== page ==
Boston-based SyncThink has received their tenth patent in the US, if it holds up to legal challenges from other VR companies exploring similar advances. The patent is related to tracking eye movements in virtual reality headsets, an application which they’ve already put to good medical use and which has the potential to open up many new possibilities in VR technology.
Earlier this year SyncThink, founded by Dr. Jamshid Ghajar, MD, PhD, FACS, and President of the Brain Trauma Foundation, gained FDA approval for their EYE-SYNC device. EYE-SYNC is a neuro-technology device which tracks eye movements is order to determine if a sports player has developed a concussion during or after a game.
The device tracks the eyes for abnormal movement, which is a hallmark of concussions, and according to the company can return a diagnosis in sixty seconds, and is accurate and reliable. Stanford University’s Sports Medicine program is already using EYE-SYNC to screen athletes during games and determine whether they can return to play, and they believe it could become the diagnostic gold standard for sports-related concussions with every team and organization from high school through the professional level.
While sports and military injuries are the primary focus right now, the implications of the eye tracking software could extend much further into other areas. It basically registers a user’s level of attention and can determine if fatigue or distraction is affecting them in addition to possible brain trauma such as from a concussion. This could allow companies to have their content interact with people based on their current level of attention. In essence, it would let them read your mind to see how receptive you are at any given moment to what they wish to present to you.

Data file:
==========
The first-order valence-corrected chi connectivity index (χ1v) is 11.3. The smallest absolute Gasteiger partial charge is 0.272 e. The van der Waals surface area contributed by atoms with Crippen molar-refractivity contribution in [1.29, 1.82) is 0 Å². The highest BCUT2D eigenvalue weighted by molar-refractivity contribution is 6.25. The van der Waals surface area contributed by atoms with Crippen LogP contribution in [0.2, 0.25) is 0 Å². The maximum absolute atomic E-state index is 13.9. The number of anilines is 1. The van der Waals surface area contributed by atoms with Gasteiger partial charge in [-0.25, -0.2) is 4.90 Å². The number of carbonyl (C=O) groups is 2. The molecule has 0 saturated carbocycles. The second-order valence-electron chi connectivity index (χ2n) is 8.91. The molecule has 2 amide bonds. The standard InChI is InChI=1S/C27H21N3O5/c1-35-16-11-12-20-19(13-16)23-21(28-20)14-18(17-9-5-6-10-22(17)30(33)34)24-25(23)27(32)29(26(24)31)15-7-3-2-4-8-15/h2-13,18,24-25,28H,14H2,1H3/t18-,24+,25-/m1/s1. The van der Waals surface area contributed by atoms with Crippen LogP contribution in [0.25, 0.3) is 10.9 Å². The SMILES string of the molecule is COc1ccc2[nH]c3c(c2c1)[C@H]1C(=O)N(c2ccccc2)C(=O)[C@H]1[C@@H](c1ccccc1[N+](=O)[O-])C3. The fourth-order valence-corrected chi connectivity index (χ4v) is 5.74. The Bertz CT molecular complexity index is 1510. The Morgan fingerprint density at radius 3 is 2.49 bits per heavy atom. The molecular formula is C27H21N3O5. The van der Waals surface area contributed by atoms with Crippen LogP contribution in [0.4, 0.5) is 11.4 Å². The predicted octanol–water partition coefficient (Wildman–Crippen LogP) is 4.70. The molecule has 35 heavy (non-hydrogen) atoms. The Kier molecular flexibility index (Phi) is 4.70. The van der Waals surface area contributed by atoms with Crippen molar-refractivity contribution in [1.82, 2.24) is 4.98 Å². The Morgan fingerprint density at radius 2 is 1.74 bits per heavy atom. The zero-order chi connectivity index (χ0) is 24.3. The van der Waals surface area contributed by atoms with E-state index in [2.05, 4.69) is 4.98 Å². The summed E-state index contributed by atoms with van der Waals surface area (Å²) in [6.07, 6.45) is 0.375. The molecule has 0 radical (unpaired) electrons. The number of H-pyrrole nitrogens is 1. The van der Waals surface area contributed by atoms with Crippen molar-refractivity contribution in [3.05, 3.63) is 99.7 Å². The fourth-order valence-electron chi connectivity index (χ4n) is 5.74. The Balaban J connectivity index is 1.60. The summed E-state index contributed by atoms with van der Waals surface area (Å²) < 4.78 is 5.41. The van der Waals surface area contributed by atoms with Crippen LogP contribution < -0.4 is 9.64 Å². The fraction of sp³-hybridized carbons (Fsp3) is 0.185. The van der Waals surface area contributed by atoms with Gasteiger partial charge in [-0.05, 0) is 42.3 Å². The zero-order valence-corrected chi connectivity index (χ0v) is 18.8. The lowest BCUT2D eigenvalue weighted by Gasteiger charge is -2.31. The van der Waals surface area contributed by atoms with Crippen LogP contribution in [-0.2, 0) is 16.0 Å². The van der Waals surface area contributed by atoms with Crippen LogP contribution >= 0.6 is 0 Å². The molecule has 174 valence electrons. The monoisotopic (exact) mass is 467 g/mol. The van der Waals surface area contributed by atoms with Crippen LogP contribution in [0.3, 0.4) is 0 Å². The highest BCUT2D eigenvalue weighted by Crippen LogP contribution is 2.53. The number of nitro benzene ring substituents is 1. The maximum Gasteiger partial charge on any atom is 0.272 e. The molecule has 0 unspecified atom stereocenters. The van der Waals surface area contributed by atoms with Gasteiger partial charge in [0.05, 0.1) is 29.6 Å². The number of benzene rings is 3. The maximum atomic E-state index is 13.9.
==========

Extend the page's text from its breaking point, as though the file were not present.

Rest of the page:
There are lots of companies working on VR technologies right now, and that includes others investigating eye-tracking software for VR applications, such as Facebook (Oculus) and Eyefluence. Whether SyncThink’s patent will hold up once these other companies challenge it (and they will) remains to be seen.a
The company has partnered with the Brain Trauma Foundation and studied over 10,000 individuals under clinical conditions to create an ocular-motor normative database, against which the EYE-SYNC device can compare its results when analyzing someone’s condition. The partnership has also released more than 20 peer-reviewed research articles which explore and describe the impact if concussion on visual attention.
Can the technology actually read your mind? That’s a loaded question. It can’t guess your favorite color or what number between 1 and 100 you’re thinking about. But it can read cognitive function through eye movement, so if you really wanted to get technical the answer would be yes. More often than not we tend to associate virtual reality with games, travel, and education primarily, but SyncThink gives VR enthusiasts a new paradigm for the possibilities inherent in the technology — specifically, medical possibilities. So if you want to get in the VR game but aren’t too excited about gaming, SyncThink could be a great place to send your resume.